What’s Good To Know And How To Prepare Accordingly For Pitching Events?
“The best thing about the startup competition was no one from the jury fell asleep,” commented Christoph Sollich, the prominent Pitch Doctor from Berlin, who was also serving as MC of the DigitalK Startup Competition 2019, requiring, then forbidding the audience to applause. All in all, the competition was just another full of fun and awkward moments pitching event parallel to a big conference, where good startups are presenting great concepts and receive strange comments.
Except for two things. First, the pretty international panel of investors acting as jury and particularly interested in companies from CEE, and of course, networking with other VCs. And second, the size (around 2.5K attendees) and atmosphere that allows casual conversations and networking without having to use any apps. Indeed, DigitalK is the type of event, where well-known names from the global digital scene come to have some relaxed conversations because they know they are not going to be attacked by 18-year old founders.
Only fourteen carefully selected founders from seven counties were invited to entertain, impress and confuse a jury of investors including Founder Institute and Adeo Ressi, Volker Hirsch from Amadeus Capital, Max Postnikov from Baltic Sandbox, and Marvin Liao from 500startups in Silicon Valley.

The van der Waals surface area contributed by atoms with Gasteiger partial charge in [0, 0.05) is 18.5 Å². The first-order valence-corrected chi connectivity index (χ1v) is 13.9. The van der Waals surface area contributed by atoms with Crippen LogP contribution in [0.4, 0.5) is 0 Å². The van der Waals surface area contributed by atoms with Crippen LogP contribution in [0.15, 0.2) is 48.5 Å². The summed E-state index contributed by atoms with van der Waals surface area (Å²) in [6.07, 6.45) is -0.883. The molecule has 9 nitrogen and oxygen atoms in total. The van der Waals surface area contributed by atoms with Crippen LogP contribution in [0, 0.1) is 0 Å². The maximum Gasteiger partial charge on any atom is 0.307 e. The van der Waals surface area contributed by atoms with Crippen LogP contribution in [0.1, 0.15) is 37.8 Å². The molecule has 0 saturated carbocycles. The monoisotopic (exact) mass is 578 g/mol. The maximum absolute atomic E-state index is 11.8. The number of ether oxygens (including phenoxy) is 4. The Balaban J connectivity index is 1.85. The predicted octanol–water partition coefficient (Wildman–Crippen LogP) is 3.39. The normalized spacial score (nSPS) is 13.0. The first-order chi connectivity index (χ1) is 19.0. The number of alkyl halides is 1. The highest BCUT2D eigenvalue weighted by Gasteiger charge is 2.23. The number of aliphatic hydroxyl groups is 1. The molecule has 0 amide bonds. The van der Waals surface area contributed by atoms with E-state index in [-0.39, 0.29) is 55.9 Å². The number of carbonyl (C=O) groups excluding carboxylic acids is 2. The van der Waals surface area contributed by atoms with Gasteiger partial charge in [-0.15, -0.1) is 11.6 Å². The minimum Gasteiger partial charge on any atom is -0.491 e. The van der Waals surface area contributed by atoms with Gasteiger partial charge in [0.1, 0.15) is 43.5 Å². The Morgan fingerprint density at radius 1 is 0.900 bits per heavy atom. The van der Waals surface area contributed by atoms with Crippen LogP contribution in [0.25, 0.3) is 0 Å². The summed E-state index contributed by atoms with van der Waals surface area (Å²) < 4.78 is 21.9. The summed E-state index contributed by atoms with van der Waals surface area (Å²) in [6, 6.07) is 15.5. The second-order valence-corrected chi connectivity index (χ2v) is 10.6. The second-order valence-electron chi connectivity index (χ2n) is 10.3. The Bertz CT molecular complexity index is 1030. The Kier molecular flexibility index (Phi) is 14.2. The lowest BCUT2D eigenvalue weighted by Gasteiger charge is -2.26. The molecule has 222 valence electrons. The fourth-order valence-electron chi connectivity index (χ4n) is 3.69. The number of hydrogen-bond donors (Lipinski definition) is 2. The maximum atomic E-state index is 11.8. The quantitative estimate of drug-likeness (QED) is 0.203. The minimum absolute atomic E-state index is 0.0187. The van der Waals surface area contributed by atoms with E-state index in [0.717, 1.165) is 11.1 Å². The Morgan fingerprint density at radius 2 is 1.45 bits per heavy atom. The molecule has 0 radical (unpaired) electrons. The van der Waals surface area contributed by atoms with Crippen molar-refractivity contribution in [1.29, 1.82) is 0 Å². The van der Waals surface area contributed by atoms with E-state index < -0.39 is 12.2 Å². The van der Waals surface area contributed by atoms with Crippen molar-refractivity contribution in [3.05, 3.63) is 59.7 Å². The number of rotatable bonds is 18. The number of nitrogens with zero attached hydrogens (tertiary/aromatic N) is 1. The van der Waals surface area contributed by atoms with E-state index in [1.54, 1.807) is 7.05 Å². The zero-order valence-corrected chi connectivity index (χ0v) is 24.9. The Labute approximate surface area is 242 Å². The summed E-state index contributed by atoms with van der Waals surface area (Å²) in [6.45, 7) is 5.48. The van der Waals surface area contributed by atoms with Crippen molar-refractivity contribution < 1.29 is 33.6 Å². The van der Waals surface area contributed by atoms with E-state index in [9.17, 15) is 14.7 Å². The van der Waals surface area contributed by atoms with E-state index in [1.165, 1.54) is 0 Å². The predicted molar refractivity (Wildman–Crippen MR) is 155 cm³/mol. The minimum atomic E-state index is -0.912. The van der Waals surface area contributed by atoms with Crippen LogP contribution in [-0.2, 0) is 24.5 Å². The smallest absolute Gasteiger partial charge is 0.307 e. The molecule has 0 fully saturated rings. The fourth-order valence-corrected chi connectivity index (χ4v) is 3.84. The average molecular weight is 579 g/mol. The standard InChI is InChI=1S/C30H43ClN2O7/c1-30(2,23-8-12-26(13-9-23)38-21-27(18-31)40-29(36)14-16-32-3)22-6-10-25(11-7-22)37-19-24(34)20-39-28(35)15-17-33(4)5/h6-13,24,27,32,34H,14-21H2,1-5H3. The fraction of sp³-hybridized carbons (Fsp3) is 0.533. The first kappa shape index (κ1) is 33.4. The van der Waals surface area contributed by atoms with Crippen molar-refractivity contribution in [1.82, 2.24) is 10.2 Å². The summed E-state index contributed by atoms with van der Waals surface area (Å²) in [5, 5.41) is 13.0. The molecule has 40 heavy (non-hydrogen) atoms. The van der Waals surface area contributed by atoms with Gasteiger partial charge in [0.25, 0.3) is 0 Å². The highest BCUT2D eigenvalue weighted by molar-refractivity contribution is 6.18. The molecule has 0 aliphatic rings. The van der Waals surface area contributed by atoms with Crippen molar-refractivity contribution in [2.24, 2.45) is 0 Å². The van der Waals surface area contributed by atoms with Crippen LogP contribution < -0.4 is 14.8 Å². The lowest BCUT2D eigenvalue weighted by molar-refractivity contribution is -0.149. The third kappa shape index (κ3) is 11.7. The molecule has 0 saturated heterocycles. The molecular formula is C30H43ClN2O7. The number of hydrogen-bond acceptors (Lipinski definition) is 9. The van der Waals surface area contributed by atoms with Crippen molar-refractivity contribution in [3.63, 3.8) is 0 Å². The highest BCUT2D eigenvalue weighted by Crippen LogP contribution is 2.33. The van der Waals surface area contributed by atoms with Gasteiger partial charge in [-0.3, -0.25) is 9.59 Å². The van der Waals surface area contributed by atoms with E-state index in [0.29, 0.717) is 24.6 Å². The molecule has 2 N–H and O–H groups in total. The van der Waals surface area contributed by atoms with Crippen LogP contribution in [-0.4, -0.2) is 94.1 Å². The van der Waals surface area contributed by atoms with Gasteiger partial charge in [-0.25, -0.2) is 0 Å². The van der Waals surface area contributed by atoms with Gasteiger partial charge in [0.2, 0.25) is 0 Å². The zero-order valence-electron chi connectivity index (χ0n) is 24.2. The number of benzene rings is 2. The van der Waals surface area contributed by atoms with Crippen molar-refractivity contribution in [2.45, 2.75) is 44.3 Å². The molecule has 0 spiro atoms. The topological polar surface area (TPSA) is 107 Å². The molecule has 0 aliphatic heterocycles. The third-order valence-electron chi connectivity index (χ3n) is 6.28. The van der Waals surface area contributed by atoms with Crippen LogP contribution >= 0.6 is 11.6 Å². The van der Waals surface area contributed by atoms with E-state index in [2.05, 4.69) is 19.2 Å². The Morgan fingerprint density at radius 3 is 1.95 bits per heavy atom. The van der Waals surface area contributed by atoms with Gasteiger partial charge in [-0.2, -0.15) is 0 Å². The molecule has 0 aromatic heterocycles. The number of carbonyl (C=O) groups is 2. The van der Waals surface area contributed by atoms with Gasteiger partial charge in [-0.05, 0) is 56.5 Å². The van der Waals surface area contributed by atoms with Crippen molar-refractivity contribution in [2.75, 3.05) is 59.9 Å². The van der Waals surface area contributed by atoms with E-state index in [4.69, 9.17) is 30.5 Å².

We won’t bore you with a story of how it went and who said what. If you want to see who pitched, who evaluated and who won, click the links. Here are, however, some tricky moments pitchers might want to consider next time they prepare for such an audition.
Good to know
Don’t rely on networking apps. Come on, this is a pretty compact conference, and if no one ever said there would be an app, this means there’s no. We met a great example of someone who prepared well. Donatas Smailys from Unboxed.network did his homework, checked who’s there and arranged meetings with anyone he needed to know. Via LinkedIn. Keep on hustling, right Donatas?
Learn all those strange abbreviations that VCs use…finally. If you’ve reached the finals, and you are pitching on the big stage, chances are Marvin Liao from 500startups to feel forced to ask you what GMV is. It happened, the founder didn’t understand what was meant and didn’t make it much further. Use this:
+++ The Metrics and Abbreviations VCs use+++
Prepare for 5 words pitch. Often enough jury either doesn’t listen too carefully or you really miss the point. If at the end of your five-minute pitch someone says “what exactly do you do, I must have missed it somewhere” unpack the well-prepared super simple explanation.
+++ Tips and Tricks from the Pitch doctor Christoph Sollich +++
Don’t blame it on the nationality. The fact that competition is in certain geography usually means most of the founders are from there. In this case – the half. As we received some feedback that all the finalists were Bulgarians, we decided to address this and ask organizer Stephane Gantchev. Here’s what he said: “In contrast to last year when a UK startup won, this time we just had very strong Bulgarian founders. In addition, the jury consisted of a variety of international investors who don’t really have the incentive to vote for Bulgarian founders, but for good founders,” he said. And true that we saw the calculations of the jury vote and it’s just a fact that the most votes went to Bulgarian startups. What is, however, surprising is the fact that the company with the most votes from the semifinals pitches didn’t won at the end of the day.
Last, but not least. Keep on hustling and see you next year!